Gorgeous cacti!!!! I’ve never seen that many in full extravagant bloom in person. Sigh…. Teensy bit jealous😉

    1. HEATHER KING says: Reply

      Aren’t they wild, Molly? They almost look fake they’re so perfectly formed and vibrantly colorful…Weeks of 100-plus degree temps is the offset for such beauty so no need to feel jealous, HA HA. Happy 4th!

  5. Heather – God be praised for His creative influence!

    The one and only time I’ve went to Tucson, all I could think was, “God’s palette is just SO lovely.”

    The thought comes again with these pics of the cactus bloom. “Surprise! Here are some flowers for My beloved,” He says.

    Thank you so much for sharing. The post-travel essay was also a treat.

    1. HEATHER KING says: Reply

      I couldn’t agree more, Angela…it’s like He’s constantly sending these little (really large) gifts, many of which you have to be on the lookout for, in return for the often harsh climate…I will be back at DFW soon and hope to continue my exploration of this wondrous airport. The city of Dallas/Fort Worth should really give me a couple of meal vouchers or maybe a free flight…:)

  6. I’m also a lover of The Nabis. I think you would like the paintings of Fairfield Porter, who had an epiphany from seeing the Nabis which transformed his own work. He went on to paint figuratively through the heady years of Abstract Expressionism. Porter’s work maintained the intimism of his Nabi predecessors but with a distinct American light. His wife Ann Porter was a poet and convert to Catholicism. Some of his children were also confirmed Catholics. He was an atheist but was open to the choice of religion of his children. He was buried in a Catholic cemetery after a funeral Mass. His children witnessed him reading Julian of Norwich in the days preceding his sudden death. On another note I’m also a maximalist when it comes to interior decor. I have tried the opposite but always ended with riotous colors and patterns 😝

    1. HEATHER KING says: Reply

      Oh that is fascinating, Lin, the name sounds familiar but I knew nothing about him. From wiki: “Porter said once, “When I paint, I think that what would satisfy me is to express what Bonnard said Renoir told him: ‘make everything more beautiful.'” So I love him already, and his paintings from a quick glance look almost like a combination of realism and abstract expressionism….Also he seems to have a bit of a sense of humor as in this: “Anne in a Striped Dress.” Anyway, I will explore further and the biographical info and Catholic leanings are esp interesting. So thank you–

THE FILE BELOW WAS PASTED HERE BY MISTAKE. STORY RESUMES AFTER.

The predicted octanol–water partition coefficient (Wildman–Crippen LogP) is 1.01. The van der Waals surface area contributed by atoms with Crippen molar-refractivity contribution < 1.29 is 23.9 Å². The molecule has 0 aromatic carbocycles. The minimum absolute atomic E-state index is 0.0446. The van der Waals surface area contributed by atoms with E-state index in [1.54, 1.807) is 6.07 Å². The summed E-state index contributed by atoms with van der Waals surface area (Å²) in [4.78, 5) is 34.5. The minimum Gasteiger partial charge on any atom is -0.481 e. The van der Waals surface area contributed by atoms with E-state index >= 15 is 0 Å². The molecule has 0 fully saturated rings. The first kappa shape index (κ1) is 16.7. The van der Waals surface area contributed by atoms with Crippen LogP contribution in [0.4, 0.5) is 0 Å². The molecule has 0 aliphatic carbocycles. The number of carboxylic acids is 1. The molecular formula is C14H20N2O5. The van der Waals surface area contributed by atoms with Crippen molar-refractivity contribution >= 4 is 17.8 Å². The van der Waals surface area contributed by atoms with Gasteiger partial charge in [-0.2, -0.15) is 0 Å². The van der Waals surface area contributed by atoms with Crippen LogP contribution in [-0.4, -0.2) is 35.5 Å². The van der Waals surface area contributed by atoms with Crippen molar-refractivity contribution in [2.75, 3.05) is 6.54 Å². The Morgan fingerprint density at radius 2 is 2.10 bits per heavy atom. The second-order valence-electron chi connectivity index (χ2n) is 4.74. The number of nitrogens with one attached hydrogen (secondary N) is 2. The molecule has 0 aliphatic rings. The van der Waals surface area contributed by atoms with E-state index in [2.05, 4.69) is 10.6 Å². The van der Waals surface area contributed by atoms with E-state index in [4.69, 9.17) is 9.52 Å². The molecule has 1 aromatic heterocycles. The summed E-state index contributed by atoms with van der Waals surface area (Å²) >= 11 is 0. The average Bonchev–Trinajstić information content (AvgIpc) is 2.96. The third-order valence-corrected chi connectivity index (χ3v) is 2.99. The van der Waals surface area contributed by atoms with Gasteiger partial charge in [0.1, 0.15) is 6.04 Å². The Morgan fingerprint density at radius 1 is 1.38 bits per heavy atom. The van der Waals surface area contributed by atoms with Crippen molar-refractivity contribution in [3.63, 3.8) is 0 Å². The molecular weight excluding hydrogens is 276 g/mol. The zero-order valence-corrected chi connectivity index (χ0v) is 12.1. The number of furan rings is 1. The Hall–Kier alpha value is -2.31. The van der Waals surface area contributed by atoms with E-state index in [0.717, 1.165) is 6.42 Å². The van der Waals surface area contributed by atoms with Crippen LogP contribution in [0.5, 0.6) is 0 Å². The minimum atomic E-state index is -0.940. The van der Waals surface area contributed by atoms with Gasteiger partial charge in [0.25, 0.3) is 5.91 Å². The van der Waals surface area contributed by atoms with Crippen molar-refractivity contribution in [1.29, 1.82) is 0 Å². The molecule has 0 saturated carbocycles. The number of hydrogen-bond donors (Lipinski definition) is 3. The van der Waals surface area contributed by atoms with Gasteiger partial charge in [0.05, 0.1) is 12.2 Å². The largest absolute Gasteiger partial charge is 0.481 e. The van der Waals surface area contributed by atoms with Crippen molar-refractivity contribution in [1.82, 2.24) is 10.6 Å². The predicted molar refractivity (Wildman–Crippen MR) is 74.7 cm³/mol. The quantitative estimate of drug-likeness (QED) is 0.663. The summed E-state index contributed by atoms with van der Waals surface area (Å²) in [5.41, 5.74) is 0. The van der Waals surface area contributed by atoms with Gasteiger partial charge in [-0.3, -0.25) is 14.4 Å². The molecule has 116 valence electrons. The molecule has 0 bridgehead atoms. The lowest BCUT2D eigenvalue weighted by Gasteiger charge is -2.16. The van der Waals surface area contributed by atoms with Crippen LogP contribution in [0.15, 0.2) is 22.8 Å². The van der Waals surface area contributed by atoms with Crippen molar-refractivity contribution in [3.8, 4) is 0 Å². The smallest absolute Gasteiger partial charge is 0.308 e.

Right, everything I try to “pare down” and cull and discard, next thing I know I’m tacking up another Masaccio postcard or arranging a few dessicated peonies in a chipped Roseville vase…

  7. Melanie Poser says: Reply

    Ooohh, what’s behind the curtain?

  8. Dear Heather: You’re very astute to recognize the abstract expressionism in Porter’s paint handling. He was friend to some of the most accomplished Ab Ex painters of his time especially the de Kooning couple. Did you see his sense of humor in Anne in Striped Dress because of her smile set next to the Mona Lisa pinned on the wall? I’d seen this picture many times but had not noticed Anne’s smile before!

    Each Fourth of July I post on FB his July Interior (!Large.jpg) & Great Spruce Head Island with Flag (sorry I don’t know how to hyperlink in comments). The former shows Anne convalescing from an illness. Above her on the wall is a picture of the Blessed Mother.

    If you are interested in exploring Porter’s philosophy on art and reality, I recommend Art in Its Own Terms, a collection of his essays and criticism. I find much of his ideas innately Catholic.

    1. HEATHER KING says: Reply

      Hi Lin no I didn’t even notice the Mona Lisa smile! It was just more of the feel of the painting that for me conveyed a senese of humor…Again, this is all v intereting. Art On Its Own Terms costs 60 bucks or so minimum so I have bookmarked it on Internet Archive..preparing to go on a week-long retreat but hope to get to all this down the line. Thanks so much for sharing with us…

  9. you know the, it’s the xvideos red alternative